Then I returned with harp guitar music that joined in with the amazing songs of birds just outside the screen doors, not to mention the spectacular sunset from above the trees that served as as glowing backdrop.
The audience and retreat attendees got to also enjoy a harp guitar gallery in the lesson room downstairs. My friend Steve Bissell generously donated for the occasion his huge Gibson harp guitar and Dyer style 8 to go with my Gibson and Dyer style 6, an 1890’s Knutsen, a 20 string Milburn, as well as various others makes.
We all had a chance to compare harp guitars (see below from left to right) made by Holloway, Jay Buckey, Mike Doolin and others as well. We all concluded that there are some great harp guitars being built today!
Legendary harp guitar builder Mike Doolin came by on Sunday night to share his harp guitar and gave us his latest insight into pick ups for the instrument. He also blew us away with an original piece and a jazz arrangement for the harp guitar. This guy is a true Renaissance Man who can both build and play the instrument at a very high level!
Field Trip to The Kerry Char Workshop, Gilmer Woods, and Jeffery Elliott’s Guitar Studio in Portland
The amazing Luthier and go-to repairman Kerry Char has been keeping all of my instruments in playing order and some of our group got a chance to visit him at his workshop in Portland as well as at the Potluck he attended before the Saturday evening concert. It was great for me to get a chance to hang with Kerry and noted Lute maker Ken Wryn and his lovely wife. Kerry was able to give valuable feedback to Jay Buckey about one of the Ukrainian harp guitars Jay is marketing.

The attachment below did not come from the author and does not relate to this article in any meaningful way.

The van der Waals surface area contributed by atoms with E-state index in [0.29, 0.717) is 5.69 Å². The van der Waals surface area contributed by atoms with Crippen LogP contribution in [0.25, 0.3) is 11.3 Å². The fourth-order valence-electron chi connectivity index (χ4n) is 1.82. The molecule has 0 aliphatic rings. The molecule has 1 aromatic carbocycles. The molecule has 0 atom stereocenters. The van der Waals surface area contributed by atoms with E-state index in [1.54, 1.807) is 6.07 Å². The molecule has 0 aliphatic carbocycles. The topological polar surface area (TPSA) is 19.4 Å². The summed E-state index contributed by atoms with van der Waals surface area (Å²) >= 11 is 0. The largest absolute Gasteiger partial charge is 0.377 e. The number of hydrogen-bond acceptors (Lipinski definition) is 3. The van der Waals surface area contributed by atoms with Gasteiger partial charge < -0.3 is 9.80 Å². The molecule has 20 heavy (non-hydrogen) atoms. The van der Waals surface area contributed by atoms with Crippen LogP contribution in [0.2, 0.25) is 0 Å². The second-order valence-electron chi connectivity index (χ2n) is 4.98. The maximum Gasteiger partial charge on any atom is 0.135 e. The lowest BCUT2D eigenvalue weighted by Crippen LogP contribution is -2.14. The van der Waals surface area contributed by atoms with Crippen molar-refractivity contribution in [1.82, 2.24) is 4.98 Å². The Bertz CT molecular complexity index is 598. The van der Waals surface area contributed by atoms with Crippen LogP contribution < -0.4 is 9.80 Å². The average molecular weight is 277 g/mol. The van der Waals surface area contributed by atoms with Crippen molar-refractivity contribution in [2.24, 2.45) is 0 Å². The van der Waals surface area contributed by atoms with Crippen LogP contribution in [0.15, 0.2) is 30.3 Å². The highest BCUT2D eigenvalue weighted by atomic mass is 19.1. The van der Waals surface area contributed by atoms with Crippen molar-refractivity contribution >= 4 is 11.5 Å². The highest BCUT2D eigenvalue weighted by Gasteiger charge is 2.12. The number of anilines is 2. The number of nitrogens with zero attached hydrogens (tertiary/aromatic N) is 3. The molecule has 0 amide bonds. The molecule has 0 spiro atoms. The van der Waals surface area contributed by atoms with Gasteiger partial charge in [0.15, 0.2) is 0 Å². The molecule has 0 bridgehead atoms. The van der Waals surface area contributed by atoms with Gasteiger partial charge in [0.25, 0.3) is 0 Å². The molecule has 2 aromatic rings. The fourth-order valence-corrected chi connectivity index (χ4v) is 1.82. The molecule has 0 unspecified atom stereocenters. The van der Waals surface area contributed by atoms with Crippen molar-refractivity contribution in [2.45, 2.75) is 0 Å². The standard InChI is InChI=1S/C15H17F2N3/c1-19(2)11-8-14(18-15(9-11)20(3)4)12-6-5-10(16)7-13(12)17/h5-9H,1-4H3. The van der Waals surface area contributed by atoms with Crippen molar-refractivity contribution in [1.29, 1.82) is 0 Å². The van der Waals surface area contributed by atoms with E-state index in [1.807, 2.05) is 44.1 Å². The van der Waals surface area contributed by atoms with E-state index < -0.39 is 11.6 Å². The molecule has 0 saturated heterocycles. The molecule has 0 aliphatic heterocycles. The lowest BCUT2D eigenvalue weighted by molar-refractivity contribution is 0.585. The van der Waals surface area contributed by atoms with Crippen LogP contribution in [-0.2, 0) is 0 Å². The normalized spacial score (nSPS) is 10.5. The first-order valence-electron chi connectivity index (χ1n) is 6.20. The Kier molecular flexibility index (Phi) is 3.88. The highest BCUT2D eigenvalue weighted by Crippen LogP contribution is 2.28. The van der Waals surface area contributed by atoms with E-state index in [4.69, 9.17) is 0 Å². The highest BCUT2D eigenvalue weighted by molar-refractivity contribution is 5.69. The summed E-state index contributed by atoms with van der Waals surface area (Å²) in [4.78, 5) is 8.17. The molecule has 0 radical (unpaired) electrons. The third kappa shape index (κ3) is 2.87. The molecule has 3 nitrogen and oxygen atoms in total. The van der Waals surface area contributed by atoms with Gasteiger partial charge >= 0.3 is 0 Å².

The Monday after the retreat several of us went to Gilmer Wood Co. in Portland to meet Marc Culbertson who is one of the world’s leading experts on rare and exotic woods. It was remarkable that he showed us entire logs of Amazon Rosewood and long planks of African Blackwood and just about every other wood used in instrument making. He shared some of his struggles to keep good wood supplies available to his customers remarking that an incredible rise in hobbyist builders has put a strain on the availability of good woods needed by master builders.
Jay and I then went to visit renown luthiers Jeffrey Elliott and Cyndy Burton. Jay will be using Jeffrey’s plans of the original harp guitar I commissioned and will have them made in Ukraine in the coming months. Jay took notes as Jeffrey gave him feedback on one of his harp guitars and shared photos of the construction process we went through to make my instrument.
It felt like an historic moment discussing taking the ideas that Jeffrey, John Sullivan and I explored back in 1985 and applying them to a factory made instrument that will be made in sizable numbers on the other side of the world. Individual makers like Jeffrey have been trail blazers for decades but hand made instruments are costly. What Jay Buckey is doing is working to make these remarkable instruments of good quality and at an affordable price. With feedback this past weekend from such experienced makers such as Jeffrey Elliott, Kerry Char, and Mike Doolin this indeed may be one of the greatest turning points in the popularizing of the harp guitar in modern times.
Brent VanFossen said it well when he wrote:
I think we’re on the cusp of an exciting period for the harp guitar. Jay’s new company and the work you and he are doing to bring the harp guitar to players at such an affordable price is remarkable. I sure hope this venture is able to get the traction it needs to make the difference I think it can.
So was this Harp Guitar Retreat an historic event? I will keep you posted.